Political theory consists in clarification of language and concepts, in description and analysis of institutions and behavior, and in appraisal and evaluation of political events. Hyneman's theory is not one of the behavioral or functional varieties that rely on special language and concepts drawn from other disciplines than political science. It emphasizes a central concern of both conventional and behavioral theory: the distribution of "power," or what proportion of people have influence over what aspects of government. He is also interested in how power is shared, divided, checked, and balanced.
The main task of political theory, Hyneman thinks, is clarification of the values served by and sustaining American democracy. This task gives meaning and direction to analysis of the elements of democracy and to empirical research on the processes of democracy. In this sense political science is not "value-free"; it is most useful in pursuit of the implications of basic beliefs and ideals. These beliefs and ideals can be found in historical statements as well as inferred from institutions and behavior.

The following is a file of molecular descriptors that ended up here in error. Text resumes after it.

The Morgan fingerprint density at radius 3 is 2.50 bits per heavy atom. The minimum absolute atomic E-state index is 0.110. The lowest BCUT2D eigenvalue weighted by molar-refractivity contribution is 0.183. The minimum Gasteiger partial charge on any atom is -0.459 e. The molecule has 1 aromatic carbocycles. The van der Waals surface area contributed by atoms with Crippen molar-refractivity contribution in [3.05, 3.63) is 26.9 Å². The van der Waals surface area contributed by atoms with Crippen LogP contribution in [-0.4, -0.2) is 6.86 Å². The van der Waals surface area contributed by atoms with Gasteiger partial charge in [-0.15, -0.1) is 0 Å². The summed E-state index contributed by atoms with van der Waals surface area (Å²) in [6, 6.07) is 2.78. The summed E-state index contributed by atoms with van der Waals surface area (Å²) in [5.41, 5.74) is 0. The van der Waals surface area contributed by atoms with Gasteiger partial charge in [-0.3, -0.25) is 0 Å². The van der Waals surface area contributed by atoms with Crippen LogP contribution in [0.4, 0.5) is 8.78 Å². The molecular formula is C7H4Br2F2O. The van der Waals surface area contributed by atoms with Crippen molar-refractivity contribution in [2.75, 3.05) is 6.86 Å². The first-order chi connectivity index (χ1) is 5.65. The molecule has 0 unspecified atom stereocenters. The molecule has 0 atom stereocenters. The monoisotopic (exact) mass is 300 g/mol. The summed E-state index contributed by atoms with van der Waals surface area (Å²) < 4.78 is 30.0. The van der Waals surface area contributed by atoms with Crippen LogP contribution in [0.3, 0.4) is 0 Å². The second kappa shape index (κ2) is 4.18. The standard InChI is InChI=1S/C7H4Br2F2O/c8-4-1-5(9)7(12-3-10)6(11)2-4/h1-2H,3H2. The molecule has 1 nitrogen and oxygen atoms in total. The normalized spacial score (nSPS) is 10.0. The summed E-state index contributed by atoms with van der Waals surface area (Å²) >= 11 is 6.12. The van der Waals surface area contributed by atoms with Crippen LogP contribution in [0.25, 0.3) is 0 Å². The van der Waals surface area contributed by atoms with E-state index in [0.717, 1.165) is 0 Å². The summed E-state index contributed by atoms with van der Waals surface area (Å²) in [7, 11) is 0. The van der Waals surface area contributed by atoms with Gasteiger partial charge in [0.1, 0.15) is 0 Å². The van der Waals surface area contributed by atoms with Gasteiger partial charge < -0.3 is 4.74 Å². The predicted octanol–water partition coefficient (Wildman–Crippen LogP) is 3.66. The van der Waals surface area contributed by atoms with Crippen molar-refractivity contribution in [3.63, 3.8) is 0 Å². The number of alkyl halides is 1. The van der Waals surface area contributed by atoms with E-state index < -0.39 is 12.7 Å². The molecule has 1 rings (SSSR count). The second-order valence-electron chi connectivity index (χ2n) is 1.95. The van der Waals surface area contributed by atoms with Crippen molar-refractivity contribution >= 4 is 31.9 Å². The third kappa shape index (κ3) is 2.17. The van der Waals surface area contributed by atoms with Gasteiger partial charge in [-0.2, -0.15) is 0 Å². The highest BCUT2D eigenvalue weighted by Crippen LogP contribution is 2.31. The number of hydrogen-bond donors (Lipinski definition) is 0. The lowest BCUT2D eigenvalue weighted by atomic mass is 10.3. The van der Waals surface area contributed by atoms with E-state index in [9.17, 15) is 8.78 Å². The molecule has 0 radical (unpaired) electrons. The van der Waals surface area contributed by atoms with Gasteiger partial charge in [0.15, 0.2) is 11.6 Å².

Hyneman's emphasis on popular control, electoral politics, and equality of influence tends to challenge both of the "pluralist" and "ruling elite" schools-though it should be clear that he is not engaged in a scholastic debate. The freedom of his analysis, ranging from specific reference to the professional controversies of his day is one of its strengths and a probable source of originality. He connects it explicitly to the literature of political science at critical points, as it existed when originally published in 1968.